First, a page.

18. 18.
    Han L, Agostini JV, Allore HG (2008) Cumulative anticholinergic exposure is associated with poor memory and executive function in older men. J Am Geriatr Soc 56:2203–2210PubMedPubMedCentralGoogle Scholar
  19. 19.
    Hilmer SN, Mager DE, Simonsick EM, Cao Y, Ling SM, Windham BG, Harris TB, Hanlon JT, Rubin SM, Shorr RI, Bauer DC, Abernethy DR (2007) A drug burden index to define the functional burden of medications in older people. Arch Intern Med 167:781–787PubMedGoogle Scholar
  20. 20.
    Ehrt U, Broich K, Larsen JP, Ballard C, Aarsland D (2010) Use of drugs with anticholinergic effect and impact on cognition in Parkinson’s disease: a cohort study. J Neurol Neurosurg Psychiatry 81:160–165PubMedGoogle Scholar
  21. 21.
    Ancelin ML, Artero S, Portet F, Dupuy AM, Touchon J, Ritchie K (2006) Non-degenerative mild cognitive impairment in elderly people and use of anticholinergic drugs: longitudinal cohort study. BMJ 332:455–459PubMedPubMedCentralGoogle Scholar
  22. 22.
    Nebes RD, Pollock BG, Meltzer CC, Saxton JA, Houck PR, Halligan EM, DeKosky ST (2005) Serum anticholinergic activity, white matter hyperintensities, and cognitive performance. Neurology 65:1487–1489PubMedGoogle Scholar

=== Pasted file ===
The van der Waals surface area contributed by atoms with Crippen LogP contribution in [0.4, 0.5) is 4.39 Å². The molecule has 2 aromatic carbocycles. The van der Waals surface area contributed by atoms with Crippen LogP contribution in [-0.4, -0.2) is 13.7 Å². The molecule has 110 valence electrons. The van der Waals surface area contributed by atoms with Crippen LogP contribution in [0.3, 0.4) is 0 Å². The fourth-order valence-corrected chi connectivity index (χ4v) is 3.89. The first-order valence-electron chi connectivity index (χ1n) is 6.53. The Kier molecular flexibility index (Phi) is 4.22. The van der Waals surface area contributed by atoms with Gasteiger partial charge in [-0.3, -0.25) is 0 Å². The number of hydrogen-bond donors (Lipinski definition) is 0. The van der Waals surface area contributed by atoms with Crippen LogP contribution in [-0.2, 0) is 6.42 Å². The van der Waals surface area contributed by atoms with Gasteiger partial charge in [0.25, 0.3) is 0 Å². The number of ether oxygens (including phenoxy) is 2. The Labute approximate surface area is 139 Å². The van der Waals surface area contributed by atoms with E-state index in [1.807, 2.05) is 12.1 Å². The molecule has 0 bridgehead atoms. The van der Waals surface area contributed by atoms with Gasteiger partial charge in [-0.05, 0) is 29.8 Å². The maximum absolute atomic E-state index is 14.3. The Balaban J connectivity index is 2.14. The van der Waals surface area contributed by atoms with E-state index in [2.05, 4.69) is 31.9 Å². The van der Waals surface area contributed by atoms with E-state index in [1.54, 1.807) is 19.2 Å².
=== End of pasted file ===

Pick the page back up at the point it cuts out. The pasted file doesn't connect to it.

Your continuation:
23. 23.
    Cao Y-J, Mager DE, Simonsick EM, Hilmer SN, Ling SM, Windham BG, Crentsil V, Yasar S, Fried LP, Abernethy DR (2008) Physical and cognitive performance and burden of anticholinergics, sedatives, and ACE inhibitors in older women. Clin Pharmacol Ther 83:422–429PubMedGoogle Scholar
  24. 24.
    Cancelli I, Gigli GL, Piani A, Zanchettin B, Janes F, Rinaldi A, Valente M (2008) Drugs with anticholinergic properties as a risk factor for cognitive impairment in elderly people: a population-based study. J Clin Psychopharmacol 28:654–659PubMedGoogle Scholar
  25. 25.
    Uusvaara J, Pitkala KH, Kautiainen H, Tilvis RS, Strandberg TE (2013) Detailed cognitive function and use of drugs with anticholinergic properties in older people: a community-based cross-sectional study. Drugs Aging 30:177–182PubMedGoogle Scholar
  26. 26.